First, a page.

Patience key for Beeter's success; RailRiders PPD on Friday

MOOSIC — The more Clayton Beeter threw on Wednesday morning, the more he waited.

Waited for a ball in play.

Waited for something to happen.

Waited, mostly, for a swing.

Rochester hitters swing at just one of the first 18 pitches the RailRiders right-hander threw in his last start Wednesday morning against the Red Wings. But in what turned into a walk-off 5-3 win for the RailRiders, the longer stretches of patience from opponents hardly seemed like an annoyance for Beeter. He's kind of used to it, actually.

"It kind of happens a lot in Triple-A here, because of the auto zone," Beeter said with a shrug, referring to the automated balls and strikes system in use throughout Triple-A. "I mean, you've got to just show them that you're throwing strikes until that changes."

Beeter's long first inning in that outing — he threw 26 pitches and walked two batters — highlighted the one statistic that perhaps is the best indicator of his success.

When he is consistently in the strike zone,

After that first inning, 42 of his final 64 pitches were in the zone, and he was able to work around a pair of two-on, nobody out jams in the first and fourth innings. In all, Beeter allowed just two runs on two hits, walking three and striking out six, in five innings.

"It probably wasn't his best stuff of the year, but he made it through five innings only giving up two runs," RailRiders manager Shelley Duncan said. "I think you could say it was a team approach, on their part. They were extremely patient. They weren't going to give in to Beet. He earned every single out he got."

Beeter didn't relent, but he also didn't take any special feeling away from how successfully he battled. It's always better, he says, when a pitcher has his dominant stuff, and he'd know.

In the two outings for the RailRiders this season in which he didn't walk a batter, Beeter is 2-0 and allowed just two runs on seven hits over 10 innings, striking out 16 batters.

He made it look easy in those outings against Norfolk on April 13 and Durham on April 25, while Wednesday was anything but smooth sailing. However, figuring it out as he went and still keeping his team in the game taught valuable lessons for what happens on the inevitable occasions when he isn't in his most dominant form.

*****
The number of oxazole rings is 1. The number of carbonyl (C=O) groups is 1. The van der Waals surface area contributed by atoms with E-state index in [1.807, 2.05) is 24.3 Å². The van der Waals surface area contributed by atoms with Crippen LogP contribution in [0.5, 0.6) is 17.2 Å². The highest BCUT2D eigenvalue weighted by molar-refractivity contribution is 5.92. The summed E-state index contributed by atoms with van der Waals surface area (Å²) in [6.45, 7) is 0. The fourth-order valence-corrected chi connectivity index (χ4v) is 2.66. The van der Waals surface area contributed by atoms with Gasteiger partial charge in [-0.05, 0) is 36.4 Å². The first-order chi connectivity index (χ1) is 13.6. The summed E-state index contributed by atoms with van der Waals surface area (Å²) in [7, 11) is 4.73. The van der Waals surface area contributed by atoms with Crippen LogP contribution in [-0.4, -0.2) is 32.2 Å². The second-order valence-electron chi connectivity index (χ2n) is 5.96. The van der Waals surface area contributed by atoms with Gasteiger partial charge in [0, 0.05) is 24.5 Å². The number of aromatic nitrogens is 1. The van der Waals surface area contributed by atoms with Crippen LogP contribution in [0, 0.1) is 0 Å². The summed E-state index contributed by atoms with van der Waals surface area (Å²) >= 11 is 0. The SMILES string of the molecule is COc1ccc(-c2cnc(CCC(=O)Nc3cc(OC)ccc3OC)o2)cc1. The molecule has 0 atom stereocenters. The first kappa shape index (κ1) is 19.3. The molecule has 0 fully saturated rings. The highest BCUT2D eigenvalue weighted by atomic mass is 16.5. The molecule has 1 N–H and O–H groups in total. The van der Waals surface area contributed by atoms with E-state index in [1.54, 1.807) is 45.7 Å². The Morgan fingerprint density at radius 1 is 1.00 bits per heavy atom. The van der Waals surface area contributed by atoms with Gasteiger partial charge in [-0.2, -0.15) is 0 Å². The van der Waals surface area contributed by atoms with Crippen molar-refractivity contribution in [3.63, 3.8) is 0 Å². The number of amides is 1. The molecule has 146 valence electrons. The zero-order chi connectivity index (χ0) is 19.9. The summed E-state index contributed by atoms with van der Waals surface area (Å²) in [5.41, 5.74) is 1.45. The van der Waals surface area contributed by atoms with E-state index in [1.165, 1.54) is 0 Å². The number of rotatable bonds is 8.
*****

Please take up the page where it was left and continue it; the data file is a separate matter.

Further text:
"I felt like I kind of had to just pitch, read the situations, kind of feel for when to try to get some weak contact and when to really go for a strikeout," he said. "I feel like when I got in those situations, I was able to do it."

Doubleheader Saturday

The RailRiders' scheduled 6:35 p.m. game Friday night against the Red Wings was postponed by the steady rain that engulfed the region.

They teams plan to continue their six-game series Saturday with a single-admission doubleheader starting at 2:05 p.m. Gates open at 1:30, and the RailRiders and Red Wings will play two seven-inning games. The first 1,000 fans through the gate Saturday will receive a RailRiders pickleball paddle.

Tickets for Friday's game can be exchanged for any remaining home game during the 2024 season, with the exception of May 22 and July 4.

Off the Rails

The RailRiders did make a roster move despite the rainout, placing left-hander Tanner Tully on the development list. The 29-year-old is 0-2 with a 5.85 ERA in seven games (four starts) this season. ... Reliever Nick Burdi was returned to the Yankees off his rehab assignment with the RailRiders. The Yankees sent right-hander Ron Marinaccio to Triple-A on Thursday to clear a big-league roster spot for Burdi. ... Friday marked the RailRiders' first postponed game since April 3 against Syracuse at PNC Field.